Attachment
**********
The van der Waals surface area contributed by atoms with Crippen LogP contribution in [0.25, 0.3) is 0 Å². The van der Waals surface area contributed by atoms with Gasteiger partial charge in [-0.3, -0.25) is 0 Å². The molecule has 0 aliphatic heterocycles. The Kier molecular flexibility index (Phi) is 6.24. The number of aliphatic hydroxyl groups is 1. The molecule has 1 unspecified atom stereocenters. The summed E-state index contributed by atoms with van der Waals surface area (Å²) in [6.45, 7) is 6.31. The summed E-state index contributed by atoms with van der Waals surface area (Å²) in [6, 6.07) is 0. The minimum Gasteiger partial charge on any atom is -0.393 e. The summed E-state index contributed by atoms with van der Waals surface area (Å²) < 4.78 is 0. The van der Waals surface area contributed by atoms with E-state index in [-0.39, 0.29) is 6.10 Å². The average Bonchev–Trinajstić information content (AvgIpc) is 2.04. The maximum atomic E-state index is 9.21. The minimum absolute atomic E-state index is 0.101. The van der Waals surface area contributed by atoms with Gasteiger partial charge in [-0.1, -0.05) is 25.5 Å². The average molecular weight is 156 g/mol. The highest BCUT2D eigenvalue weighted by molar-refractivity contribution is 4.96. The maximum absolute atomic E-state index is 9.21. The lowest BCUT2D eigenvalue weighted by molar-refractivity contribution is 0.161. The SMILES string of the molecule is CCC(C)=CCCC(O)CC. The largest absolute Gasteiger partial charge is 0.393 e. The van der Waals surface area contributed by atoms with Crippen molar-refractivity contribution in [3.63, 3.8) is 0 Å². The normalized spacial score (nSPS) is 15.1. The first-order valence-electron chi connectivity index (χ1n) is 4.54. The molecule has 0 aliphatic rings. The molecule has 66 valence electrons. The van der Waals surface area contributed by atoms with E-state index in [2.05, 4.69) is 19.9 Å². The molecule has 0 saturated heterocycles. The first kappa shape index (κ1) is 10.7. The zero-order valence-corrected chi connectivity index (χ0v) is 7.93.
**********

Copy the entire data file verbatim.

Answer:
The van der Waals surface area contributed by atoms with Crippen LogP contribution in [0.25, 0.3) is 0 Å². The van der Waals surface area contributed by atoms with Gasteiger partial charge in [-0.3, -0.25) is 0 Å². The molecule has 0 aliphatic heterocycles. The Kier molecular flexibility index (Phi) is 6.24. The number of aliphatic hydroxyl groups is 1. The molecule has 1 unspecified atom stereocenters. The summed E-state index contributed by atoms with van der Waals surface area (Å²) in [6.45, 7) is 6.31. The summed E-state index contributed by atoms with van der Waals surface area (Å²) in [6, 6.07) is 0. The minimum Gasteiger partial charge on any atom is -0.393 e. The summed E-state index contributed by atoms with van der Waals surface area (Å²) < 4.78 is 0. The van der Waals surface area contributed by atoms with E-state index in [-0.39, 0.29) is 6.10 Å². The average Bonchev–Trinajstić information content (AvgIpc) is 2.04. The maximum atomic E-state index is 9.21. The minimum absolute atomic E-state index is 0.101. The van der Waals surface area contributed by atoms with Gasteiger partial charge in [-0.1, -0.05) is 25.5 Å². The average molecular weight is 156 g/mol. The highest BCUT2D eigenvalue weighted by molar-refractivity contribution is 4.96. The maximum absolute atomic E-state index is 9.21. The lowest BCUT2D eigenvalue weighted by molar-refractivity contribution is 0.161. The SMILES string of the molecule is CCC(C)=CCCC(O)CC. The largest absolute Gasteiger partial charge is 0.393 e. The van der Waals surface area contributed by atoms with Crippen molar-refractivity contribution in [3.63, 3.8) is 0 Å². The normalized spacial score (nSPS) is 15.1. The first-order valence-electron chi connectivity index (χ1n) is 4.54. The molecule has 0 aliphatic rings. The molecule has 66 valence electrons. The van der Waals surface area contributed by atoms with E-state index in [2.05, 4.69) is 19.9 Å². The molecule has 0 saturated heterocycles. The first kappa shape index (κ1) is 10.7. The zero-order valence-corrected chi connectivity index (χ0v) is 7.93.